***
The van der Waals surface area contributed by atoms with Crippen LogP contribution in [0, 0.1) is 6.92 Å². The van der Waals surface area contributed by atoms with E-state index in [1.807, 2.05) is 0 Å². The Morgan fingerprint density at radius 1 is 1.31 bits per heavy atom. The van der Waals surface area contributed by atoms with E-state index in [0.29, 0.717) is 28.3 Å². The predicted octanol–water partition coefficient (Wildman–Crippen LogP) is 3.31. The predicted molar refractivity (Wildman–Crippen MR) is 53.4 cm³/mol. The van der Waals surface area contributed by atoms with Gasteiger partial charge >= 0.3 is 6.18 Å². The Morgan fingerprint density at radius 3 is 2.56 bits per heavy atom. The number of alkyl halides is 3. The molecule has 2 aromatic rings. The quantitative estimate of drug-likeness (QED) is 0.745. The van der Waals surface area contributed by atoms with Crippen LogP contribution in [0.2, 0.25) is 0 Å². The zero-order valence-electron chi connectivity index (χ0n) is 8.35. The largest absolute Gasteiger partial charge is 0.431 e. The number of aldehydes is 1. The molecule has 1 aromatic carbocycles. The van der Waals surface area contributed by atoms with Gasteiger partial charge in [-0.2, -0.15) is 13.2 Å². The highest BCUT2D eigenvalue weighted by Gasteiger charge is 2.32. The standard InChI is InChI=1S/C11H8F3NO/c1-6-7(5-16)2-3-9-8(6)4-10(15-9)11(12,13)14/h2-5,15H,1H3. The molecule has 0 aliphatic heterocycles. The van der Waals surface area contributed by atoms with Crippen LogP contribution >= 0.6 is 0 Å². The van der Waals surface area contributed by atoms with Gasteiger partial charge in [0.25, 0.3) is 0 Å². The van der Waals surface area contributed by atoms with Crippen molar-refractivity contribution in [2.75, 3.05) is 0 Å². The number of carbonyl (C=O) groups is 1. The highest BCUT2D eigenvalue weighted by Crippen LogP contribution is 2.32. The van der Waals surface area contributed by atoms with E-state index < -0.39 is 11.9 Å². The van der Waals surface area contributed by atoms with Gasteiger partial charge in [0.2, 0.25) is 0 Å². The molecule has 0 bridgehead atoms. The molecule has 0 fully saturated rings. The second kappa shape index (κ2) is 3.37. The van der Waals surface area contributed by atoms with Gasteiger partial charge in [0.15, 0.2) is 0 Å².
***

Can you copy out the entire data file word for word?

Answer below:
The van der Waals surface area contributed by atoms with Crippen LogP contribution in [0, 0.1) is 6.92 Å². The van der Waals surface area contributed by atoms with E-state index in [1.807, 2.05) is 0 Å². The Morgan fingerprint density at radius 1 is 1.31 bits per heavy atom. The van der Waals surface area contributed by atoms with E-state index in [0.29, 0.717) is 28.3 Å². The predicted octanol–water partition coefficient (Wildman–Crippen LogP) is 3.31. The predicted molar refractivity (Wildman–Crippen MR) is 53.4 cm³/mol. The van der Waals surface area contributed by atoms with Gasteiger partial charge >= 0.3 is 6.18 Å². The Morgan fingerprint density at radius 3 is 2.56 bits per heavy atom. The number of alkyl halides is 3. The molecule has 2 aromatic rings. The quantitative estimate of drug-likeness (QED) is 0.745. The van der Waals surface area contributed by atoms with Crippen LogP contribution in [0.2, 0.25) is 0 Å². The zero-order valence-electron chi connectivity index (χ0n) is 8.35. The largest absolute Gasteiger partial charge is 0.431 e. The number of aldehydes is 1. The molecule has 1 aromatic carbocycles. The van der Waals surface area contributed by atoms with Gasteiger partial charge in [-0.2, -0.15) is 13.2 Å². The highest BCUT2D eigenvalue weighted by Gasteiger charge is 2.32. The standard InChI is InChI=1S/C11H8F3NO/c1-6-7(5-16)2-3-9-8(6)4-10(15-9)11(12,13)14/h2-5,15H,1H3. The molecule has 0 aliphatic heterocycles. The van der Waals surface area contributed by atoms with Crippen LogP contribution >= 0.6 is 0 Å². The van der Waals surface area contributed by atoms with Gasteiger partial charge in [0.25, 0.3) is 0 Å². The van der Waals surface area contributed by atoms with Crippen molar-refractivity contribution in [2.75, 3.05) is 0 Å². The number of carbonyl (C=O) groups is 1. The highest BCUT2D eigenvalue weighted by Crippen LogP contribution is 2.32. The van der Waals surface area contributed by atoms with E-state index < -0.39 is 11.9 Å². The van der Waals surface area contributed by atoms with Gasteiger partial charge in [0.2, 0.25) is 0 Å². The molecule has 0 bridgehead atoms. The molecule has 0 fully saturated rings. The second kappa shape index (κ2) is 3.37. The van der Waals surface area contributed by atoms with Gasteiger partial charge in [0.15, 0.2) is 0 Å².